Sun Kil Moon Perform “Lost Verses”

Sun Kil Moon AprilListen to this track by Mark Kozelek-led folk-rock-slowcore musical concern Sun Kil Moon. It’s “Lost Verses”, the opening track to the stellar 2008 album April. This record was the second to be released under the Sun Kil Moon moniker. But, Kozelek had been in the game for a lot longer, initially as the prime mover behind Red House Painters, as well as in the release of albums under his own name.

This particular musical vehicle was named after a Korean boxer Sung Kil Moon with boxing being a sport to which Kozelek has made reference before in his other material. Boxers Ruben Olivares and Salvadore Sanchez also serve as references in song titles. Yet, the music is far from what you’d consider to be combative. As evidenced here, it is music that takes its time, delivering a contemplative, expansive, and emotive tone.

This is not to say that the music is one-dimensionally gentle and with no punch – pardon the pun. “Lost Verses” is imbued with folk-rock textures, including a crunchy Neil Young with Crazy Horse-style outro to underpin it. Further to that, this particular song deals with a theme that certainly requires a great deal of bravery, both as something to write about and get right, as well as something to actually face when the time comes.

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Mark Kozelek Sings ‘Find Me, Ruben Olivares’

markkozelek_rocknrollsingerListen to this song by former Red House Painters/current Sun Kil Moon linchpin Mark Kozelek.  It’s “Find Me, Ruben Olivares” as taken from his 2000 album Rock ‘N’ Roll Singer, on which he also reinterprets a selection of Bon Scott-era AC/DC songs in a similarly contemplative manner.

I first heard this tune thanks to a compilation album on British Music and Film Magazine Uncut, with the first impression that the guitar playing is the lushest, fullest acoustic sound I’d ever heard.  Then, I was struck by Kozelek’s voice; it’s a down to earth voice, as if a friend is sitting next to you.  And then the song itself hit me, a certain beautiful sadness to be found there in what comes off as a kind of road song, a song of searching.  I’ve always been interested in the idea of the hero’s quest.  And this song suggests this idea to me very strongly, which makes it my favourite of Kozelek’s.

Ruben Olvares is a boxer, which perhaps might be seen as an odd namecheck in this gentle folk-rock tune.  Or maybe not so odd.  Since this is a song seemingly about travel and about the trials along the way, it seems to me that the life of a fighter, moving from city to city, and making a name and a living for himself by putting himself at risk could also be the life of a musician doing the same, albeit in a different context.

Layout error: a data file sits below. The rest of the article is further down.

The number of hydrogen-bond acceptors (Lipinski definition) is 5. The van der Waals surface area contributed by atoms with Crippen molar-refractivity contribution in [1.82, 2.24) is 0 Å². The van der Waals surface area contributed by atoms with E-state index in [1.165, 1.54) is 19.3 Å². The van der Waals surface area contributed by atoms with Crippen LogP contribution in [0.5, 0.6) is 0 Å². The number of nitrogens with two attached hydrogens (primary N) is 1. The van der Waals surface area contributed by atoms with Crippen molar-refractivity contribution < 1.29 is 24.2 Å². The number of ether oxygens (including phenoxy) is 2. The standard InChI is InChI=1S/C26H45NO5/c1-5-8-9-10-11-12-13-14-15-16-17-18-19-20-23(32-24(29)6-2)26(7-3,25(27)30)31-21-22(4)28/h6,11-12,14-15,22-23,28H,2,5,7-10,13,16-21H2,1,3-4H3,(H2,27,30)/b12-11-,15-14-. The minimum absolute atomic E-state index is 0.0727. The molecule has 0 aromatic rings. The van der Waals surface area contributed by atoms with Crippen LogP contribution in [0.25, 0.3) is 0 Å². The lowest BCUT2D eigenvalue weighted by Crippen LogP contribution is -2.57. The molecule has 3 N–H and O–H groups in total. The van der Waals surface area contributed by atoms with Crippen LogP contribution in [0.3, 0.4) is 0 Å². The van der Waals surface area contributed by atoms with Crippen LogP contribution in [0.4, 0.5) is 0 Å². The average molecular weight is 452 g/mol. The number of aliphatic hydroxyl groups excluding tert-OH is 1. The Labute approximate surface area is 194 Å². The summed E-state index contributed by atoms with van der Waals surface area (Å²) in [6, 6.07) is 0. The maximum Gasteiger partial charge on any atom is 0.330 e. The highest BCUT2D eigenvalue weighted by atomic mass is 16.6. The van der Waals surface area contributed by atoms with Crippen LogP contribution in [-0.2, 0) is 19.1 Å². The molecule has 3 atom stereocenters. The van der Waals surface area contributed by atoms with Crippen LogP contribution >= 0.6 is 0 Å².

Really, that what AC/DC’s “Rock ‘n’ Roll Singer” is about as well, which might be the thread with which Kozelek followed in the making of this album.  Ultimately, what comes across to me is the idea of displacement, of searching for a home, and maybe trying to connect with kindred spirits in the process.  This is true of anyone who makes a life on the road.  Beneath all of the bravado and machismo of rock n roll singers and fighters too, this is the layer  which is common to everyone. And this is really what’s being explored by Kozelek here.

And whatever the context of the search, the hero’s quest out in the world,  I think this idea of questing for connection with others is really the chord that is struck here.

There is a world big as a mountain
There is a world to be shared
Still there is love tall as a mountain
Still there is love.

If we are talking about the quest, what better goal is there than this?

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Sun Kil Moon Perform “Floating” from Ghosts of the Great Highway

Here’s a clip featuring Red House Painter Mark Kozelek’s outfit Sun Kil Moon performing one of my favourite tracks of of 2003’s Ghosts of the Great Higway, “Floating”.

Mark Kozelek, photo by Debra Zeller
Mark Kozelek, photo by Debra Zeller

I was blown away by this track when I heard it; everything about it appeals to me. The lushness of the sound, which is almost like late 60s folk-pschedelia but not quite as deliberate as music from that genre seems to be. And there appears to be some British folk influences in there too. To me, this is like a love song as uttered directly from the soul, picking up language along the way as it issues forth from whatever mystical places it started from. Kozelek’s falsetto, the guitar lines, and the general atmosphere of the song remind me of the music that sometimes plays in my head just as I’m falling off to sleep – plaintive, mysterious, and strangely elusive.

When this album came out, I had some idea of Kozelek’s work with Red House Painters, and I’d heard some material from his solo EP, the misleadingly titled “Rock n’ Roll Singer”. Although I say “misleadingly”, the title reflects his cover of AC/DC’s song of the same name, albeit in a less testosterone-fueled manner. Kozelek would record an entire album of AC/DC covers in his What’s Next to the Moon and more recently do the same for Modest Mouse under the Sun Kil Moon moniker on Tiny Cities.

In addition to covers records, and solo EPs, Kozelek made an appearance in Cameron Crowe’s paean to 1970s rock journalism and groupie culture, Almost Famous, in which he played the taciturn bass player for the fictional band Stillwater.

For more music from Mark Kozelek, explore these fine websites: